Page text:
1893 – Parcel Sorting Office, Amiens Street, Dublin

Architect: J. Howard Pentland

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Built to back on to the railway line running into Connolly Station, where it had a short siding. Howard Pentland was responsible for a number of post office buildings around Dublin, but this is one of his most impressive. It originally had a large top lit sorting office on the second floor. No longer used as a sorting office, it is now commercial office space.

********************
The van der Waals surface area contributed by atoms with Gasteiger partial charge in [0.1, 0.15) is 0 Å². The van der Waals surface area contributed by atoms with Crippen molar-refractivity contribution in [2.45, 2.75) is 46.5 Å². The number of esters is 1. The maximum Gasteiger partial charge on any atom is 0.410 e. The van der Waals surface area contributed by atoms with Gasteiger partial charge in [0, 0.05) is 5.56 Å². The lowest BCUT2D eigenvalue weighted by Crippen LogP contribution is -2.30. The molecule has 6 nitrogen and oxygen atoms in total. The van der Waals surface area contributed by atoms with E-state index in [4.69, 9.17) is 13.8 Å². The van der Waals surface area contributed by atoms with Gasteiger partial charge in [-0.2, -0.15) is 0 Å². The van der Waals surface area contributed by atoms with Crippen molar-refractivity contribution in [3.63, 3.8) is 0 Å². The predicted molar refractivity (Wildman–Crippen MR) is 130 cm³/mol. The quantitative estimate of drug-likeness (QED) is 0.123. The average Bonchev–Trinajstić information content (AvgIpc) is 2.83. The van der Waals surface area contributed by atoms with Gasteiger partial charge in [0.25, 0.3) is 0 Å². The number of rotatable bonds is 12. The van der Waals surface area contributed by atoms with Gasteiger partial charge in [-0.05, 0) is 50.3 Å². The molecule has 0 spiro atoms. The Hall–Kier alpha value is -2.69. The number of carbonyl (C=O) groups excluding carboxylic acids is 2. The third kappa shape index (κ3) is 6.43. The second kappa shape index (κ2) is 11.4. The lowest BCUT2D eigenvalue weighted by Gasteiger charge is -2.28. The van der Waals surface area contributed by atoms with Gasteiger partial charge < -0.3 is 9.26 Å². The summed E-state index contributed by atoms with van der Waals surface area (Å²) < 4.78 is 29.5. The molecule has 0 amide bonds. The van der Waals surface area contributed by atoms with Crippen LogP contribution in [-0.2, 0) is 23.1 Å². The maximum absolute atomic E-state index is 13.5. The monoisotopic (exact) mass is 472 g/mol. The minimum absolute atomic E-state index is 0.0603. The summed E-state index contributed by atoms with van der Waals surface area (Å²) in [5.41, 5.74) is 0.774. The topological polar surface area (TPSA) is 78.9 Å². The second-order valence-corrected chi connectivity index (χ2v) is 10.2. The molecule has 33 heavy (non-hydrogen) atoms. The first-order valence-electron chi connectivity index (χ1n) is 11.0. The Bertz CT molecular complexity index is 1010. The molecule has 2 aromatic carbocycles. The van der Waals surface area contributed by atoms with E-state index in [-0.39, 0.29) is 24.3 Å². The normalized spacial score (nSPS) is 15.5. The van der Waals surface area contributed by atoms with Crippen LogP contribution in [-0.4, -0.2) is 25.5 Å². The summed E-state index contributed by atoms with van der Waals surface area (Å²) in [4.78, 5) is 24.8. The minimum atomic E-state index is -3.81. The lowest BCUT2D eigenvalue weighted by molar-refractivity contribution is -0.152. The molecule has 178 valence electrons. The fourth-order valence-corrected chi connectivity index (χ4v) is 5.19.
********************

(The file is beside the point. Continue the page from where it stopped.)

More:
“The illustration which we publish to-day is a reproduction of a pen-and-ink drawing, exhibited in this year’s Exhibition of the Royal Hibernian Academy, by Mr. Howard Pentland, Bac. Eng., F.R.I.B.A., Chief Surveyor to the Board of Public Works. The building, which is being pushed on vigorously by the contractor, Mr. Samuel Worthington, is at the corner of Amiens-street and Preston -street, adjoining the junction of the Great Northern Railway and the Dublin Junctions Railway The position is a most central and convenient one for the English and Irish traffic, and has been necessitated by the great increase of the Parcels Post business within the last few years. The portion of the work in Mr. Worthington’s hands will cost some £9,000. Specifications have been prepared, and tenders invited for the hydraulic accumulators, lifts, and other plants, and others will shortly be invited for an electric light installation. The whole expenditure is estimated at some £16,000. The Amiens-street fayade is devoted to offices, while the rere is occupied by the stores, engine, and boiler-houses, van yard and sorting office, the latter having a steel roof of 70 ft. space, out of which is slung the basket gallery. A pair of steel Cornish boilers will supply the steam for both the hydraulic and electric plant, and the parcels will enter and leave the Depot by a bridge over the line connected to the several platforms by hydraulic lifts. The building will be faced externally with best quality Portmarnock bricks, with dressings of Skerries limestone, and plastered internally with Bloomfield and Co’s plaster.”

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